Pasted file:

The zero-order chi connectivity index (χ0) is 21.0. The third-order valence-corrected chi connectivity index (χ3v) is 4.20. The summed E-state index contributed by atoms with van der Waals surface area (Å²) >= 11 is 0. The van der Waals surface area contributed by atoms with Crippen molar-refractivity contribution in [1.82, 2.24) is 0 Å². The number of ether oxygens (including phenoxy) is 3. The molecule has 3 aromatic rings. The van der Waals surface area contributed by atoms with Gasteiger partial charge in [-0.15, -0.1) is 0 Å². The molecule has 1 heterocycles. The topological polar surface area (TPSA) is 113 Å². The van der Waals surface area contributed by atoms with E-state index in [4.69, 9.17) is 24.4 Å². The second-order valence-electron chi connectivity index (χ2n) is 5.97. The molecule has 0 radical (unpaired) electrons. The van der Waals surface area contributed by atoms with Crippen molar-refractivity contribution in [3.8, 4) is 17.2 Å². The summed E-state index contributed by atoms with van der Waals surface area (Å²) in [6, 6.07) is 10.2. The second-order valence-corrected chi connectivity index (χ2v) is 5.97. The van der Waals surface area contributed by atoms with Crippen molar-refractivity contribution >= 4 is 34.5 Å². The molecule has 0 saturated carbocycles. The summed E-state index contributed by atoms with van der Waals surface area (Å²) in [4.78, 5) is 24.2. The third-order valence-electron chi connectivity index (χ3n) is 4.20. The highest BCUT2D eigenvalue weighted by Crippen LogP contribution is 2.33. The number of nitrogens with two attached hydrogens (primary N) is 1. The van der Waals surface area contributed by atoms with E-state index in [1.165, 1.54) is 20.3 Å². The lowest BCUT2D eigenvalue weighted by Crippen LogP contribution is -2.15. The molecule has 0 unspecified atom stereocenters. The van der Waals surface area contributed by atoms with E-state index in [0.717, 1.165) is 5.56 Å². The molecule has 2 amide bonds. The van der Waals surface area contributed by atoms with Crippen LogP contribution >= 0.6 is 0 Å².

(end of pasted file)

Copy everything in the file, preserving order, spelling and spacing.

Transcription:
The zero-order chi connectivity index (χ0) is 21.0. The third-order valence-corrected chi connectivity index (χ3v) is 4.20. The summed E-state index contributed by atoms with van der Waals surface area (Å²) >= 11 is 0. The van der Waals surface area contributed by atoms with Crippen molar-refractivity contribution in [1.82, 2.24) is 0 Å². The number of ether oxygens (including phenoxy) is 3. The molecule has 3 aromatic rings. The van der Waals surface area contributed by atoms with Gasteiger partial charge in [-0.15, -0.1) is 0 Å². The molecule has 1 heterocycles. The topological polar surface area (TPSA) is 113 Å². The van der Waals surface area contributed by atoms with E-state index in [4.69, 9.17) is 24.4 Å². The second-order valence-electron chi connectivity index (χ2n) is 5.97. The molecule has 0 radical (unpaired) electrons. The van der Waals surface area contributed by atoms with Crippen molar-refractivity contribution in [3.8, 4) is 17.2 Å². The summed E-state index contributed by atoms with van der Waals surface area (Å²) in [6, 6.07) is 10.2. The second-order valence-corrected chi connectivity index (χ2v) is 5.97. The van der Waals surface area contributed by atoms with Crippen molar-refractivity contribution >= 4 is 34.5 Å². The molecule has 0 saturated carbocycles. The summed E-state index contributed by atoms with van der Waals surface area (Å²) in [4.78, 5) is 24.2. The third-order valence-electron chi connectivity index (χ3n) is 4.20. The highest BCUT2D eigenvalue weighted by Crippen LogP contribution is 2.33. The number of nitrogens with two attached hydrogens (primary N) is 1. The van der Waals surface area contributed by atoms with E-state index in [1.165, 1.54) is 20.3 Å². The lowest BCUT2D eigenvalue weighted by Crippen LogP contribution is -2.15. The molecule has 0 unspecified atom stereocenters. The van der Waals surface area contributed by atoms with E-state index in [0.717, 1.165) is 5.56 Å². The molecule has 2 amide bonds. The van der Waals surface area contributed by atoms with Crippen LogP contribution >= 0.6 is 0 Å².